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Systematic (IUPAC) name
7,8,9,10-tetrahydro- 6,10-methano- 6H-pyrazino (2,3-h)(3) benzazepine
CAS number 249296-44-4 375815-87-5
ATC code N07BA03
PubChem 170361
ChemSpider 4470510
Chemical data
Formula C 13H13N3  
Mol. mass 211.267 g/mol
SMILES eMolecules & PubChem
Pharmacokinetic data
Bioavailability  ?
Protein binding <20%
Metabolism Limited (<10%)
Half life 24 hours
Excretion Renal (81–92%)
Therapeutic considerations
Licence data

EU EMEA:linkUS FDA:link

Pregnancy cat. C(US)
Legal status Prescription only
Routes Oral
 Yes check.svgY(what is this?)  (verify)

Varenicline (trade name Chantix in the USA and Champix in Europe and other countries, marketed by Pfizer, usually in the form of varenicline tartrate) is a prescription medication used to treat smoking addiction. Varenicline is a nicotinic receptor partial agonist. In this respect, it is similar to cytisine and different from the nicotinic antagonist, bupropion, and nicotine replacement therapies (NRTs) like nicotine patches (commonly, "the patch") and nicotine gum. As a partial agonist, it both reduces cravings for and decreases the pleasurable effects of cigarettes and other tobacco products, and through these mechanisms it can assist some patients to quit smoking.



Varenicline is indicated for (suggested for use in) smoking cessation. It is an alternative to NRTs and agonist medication and has demonstrated greater efficacy than them in comparable studies.[1] after one year, the rate of continuous abstinence was 10% for placebo, 15% for bupropion, and 23% for varenicline.[2]

The U.S. Food and Drug Administration (FDA) has approved its use for twelve weeks. If smoking cessation has been achieved it may be continued for another twelve weeks.[3]

Varenicline has not been tested in those under 18 years old, or pregnant women, and therefore is not recommended for use by these groups. Women currently breastfeeding should also avoid this product, since varenicline may pass into the breast milk, leading to unknown effects on the child.

Mechanism of action

Varenicline is a partial agonist of the α4β2 subtype of the nicotinic acetylcholine receptor. In addition it acts on α3β4 and weakly on α3β2 and α6-containing receptors. A full agonism was displayed on α7-receptors.[4]

Acting as an agonist varenicline binds to, and partially stimulates, the receptor without creating a full nicotine effect on the release of dopamine. Varenicline also competitively binds to α4β2 receptors blocking the ability of nicotine to stimulate the central nervous mesolimbic dopamine system.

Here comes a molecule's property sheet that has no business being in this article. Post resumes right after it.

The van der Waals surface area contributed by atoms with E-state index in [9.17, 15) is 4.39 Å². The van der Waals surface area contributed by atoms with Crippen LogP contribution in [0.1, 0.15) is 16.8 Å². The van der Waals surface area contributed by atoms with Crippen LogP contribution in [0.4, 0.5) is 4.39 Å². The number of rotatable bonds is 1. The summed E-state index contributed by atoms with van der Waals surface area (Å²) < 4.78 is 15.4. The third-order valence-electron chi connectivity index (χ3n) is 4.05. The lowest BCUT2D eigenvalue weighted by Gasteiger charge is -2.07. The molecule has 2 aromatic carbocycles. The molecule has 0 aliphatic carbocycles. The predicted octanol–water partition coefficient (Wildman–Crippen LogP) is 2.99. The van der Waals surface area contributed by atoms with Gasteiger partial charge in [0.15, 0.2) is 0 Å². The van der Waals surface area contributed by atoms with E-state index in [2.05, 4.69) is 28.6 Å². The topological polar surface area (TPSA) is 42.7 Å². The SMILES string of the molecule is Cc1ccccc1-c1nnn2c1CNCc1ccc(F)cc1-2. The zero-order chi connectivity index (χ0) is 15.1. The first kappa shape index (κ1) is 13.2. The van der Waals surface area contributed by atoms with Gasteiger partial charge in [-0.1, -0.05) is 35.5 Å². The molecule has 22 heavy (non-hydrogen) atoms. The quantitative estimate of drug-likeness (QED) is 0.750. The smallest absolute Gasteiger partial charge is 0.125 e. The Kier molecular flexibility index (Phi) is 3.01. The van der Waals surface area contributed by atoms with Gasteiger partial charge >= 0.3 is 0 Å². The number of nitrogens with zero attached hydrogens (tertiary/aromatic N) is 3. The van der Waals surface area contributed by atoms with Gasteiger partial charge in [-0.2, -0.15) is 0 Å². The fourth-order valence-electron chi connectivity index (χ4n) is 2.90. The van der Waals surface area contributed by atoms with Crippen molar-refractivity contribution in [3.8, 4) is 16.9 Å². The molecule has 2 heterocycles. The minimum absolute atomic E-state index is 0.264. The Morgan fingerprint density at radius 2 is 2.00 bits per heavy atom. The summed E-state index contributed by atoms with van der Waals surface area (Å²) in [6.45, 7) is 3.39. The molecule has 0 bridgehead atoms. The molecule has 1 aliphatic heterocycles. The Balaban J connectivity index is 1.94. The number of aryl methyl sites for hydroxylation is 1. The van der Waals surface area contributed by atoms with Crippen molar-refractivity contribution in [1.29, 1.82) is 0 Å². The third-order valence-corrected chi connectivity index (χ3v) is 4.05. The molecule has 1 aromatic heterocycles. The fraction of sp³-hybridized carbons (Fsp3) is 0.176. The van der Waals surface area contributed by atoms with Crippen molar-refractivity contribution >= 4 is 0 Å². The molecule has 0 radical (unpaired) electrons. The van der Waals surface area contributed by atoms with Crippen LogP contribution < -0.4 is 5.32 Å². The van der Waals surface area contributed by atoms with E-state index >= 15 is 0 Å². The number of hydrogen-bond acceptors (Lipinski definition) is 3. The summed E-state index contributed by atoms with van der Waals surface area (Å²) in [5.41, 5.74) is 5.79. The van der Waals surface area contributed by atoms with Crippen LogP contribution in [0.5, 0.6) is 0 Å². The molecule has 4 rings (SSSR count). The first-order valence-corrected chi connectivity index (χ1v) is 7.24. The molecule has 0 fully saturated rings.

Most of the active compound is excreted renally (92–93%). A small proportion is glucuronidated, oxidated, N-formylated or conjugated to a hexose.[5] The elimination half-life is about 24 hours.

Side effects


Nausea occurs commonly in people taking varenicline. Other less common side effects include headache, difficulty sleeping, and abnormal dreams. Rare side effects reported by people taking varenicline compared to placebo include change in taste, vomiting, abdominal pain, flatulence, and constipation.[6]

Depression and suicide

In November 2007, the FDA announced it had received post-marketing reports that patients using Chantix for smoking cessation had experienced several serious symptoms, including suicidal ideation and occasional suicidal behavior, erratic behavior, and drowsiness. On February 1, 2008 the FDA issued an Alert to further clarify its findings, noting that "it appears increasingly likely that there is an association between Chantix and serious neuropsychiatric symptoms." It is unknown whether the psychiatric symptoms are related to the drug or to nicotine withdrawal symptoms, although not all patients had stopped smoking. The FDA also recommended that health care professionals and patients watch for behavioral and mood changes.[7] In May 2008, Pfizer updated the safety information associated with Chantix, noting that "some patients have reported changes in behavior, agitation, depressed mood, suicidal thoughts or actions." [8]

The Institute for Safe Medication Practices (ISMP) conducted an analysis of post-marketing adverse effects reports received by the FDA. According to this analysis, in the fourth quarter of 2007 varenicline accounted for more reports of serious side effects than any other drug. Suicidal acts and ideation, psychosis, and hostility or aggression, including homicidal ideation, were the most prominent psychiatric side effects. Multiple reports suggested that varenicline may be related to the loss of glycemic control and new onset of diabetes, heart rhythm disturbances, skin reactions, vision disturbances, seizures, abnormal muscle spasms and other movement disorders. ISMP noted that the reports do not establish causality and only identify potential causes, and concluded that further research and a priority review of the data by the FDA is necessary.[9]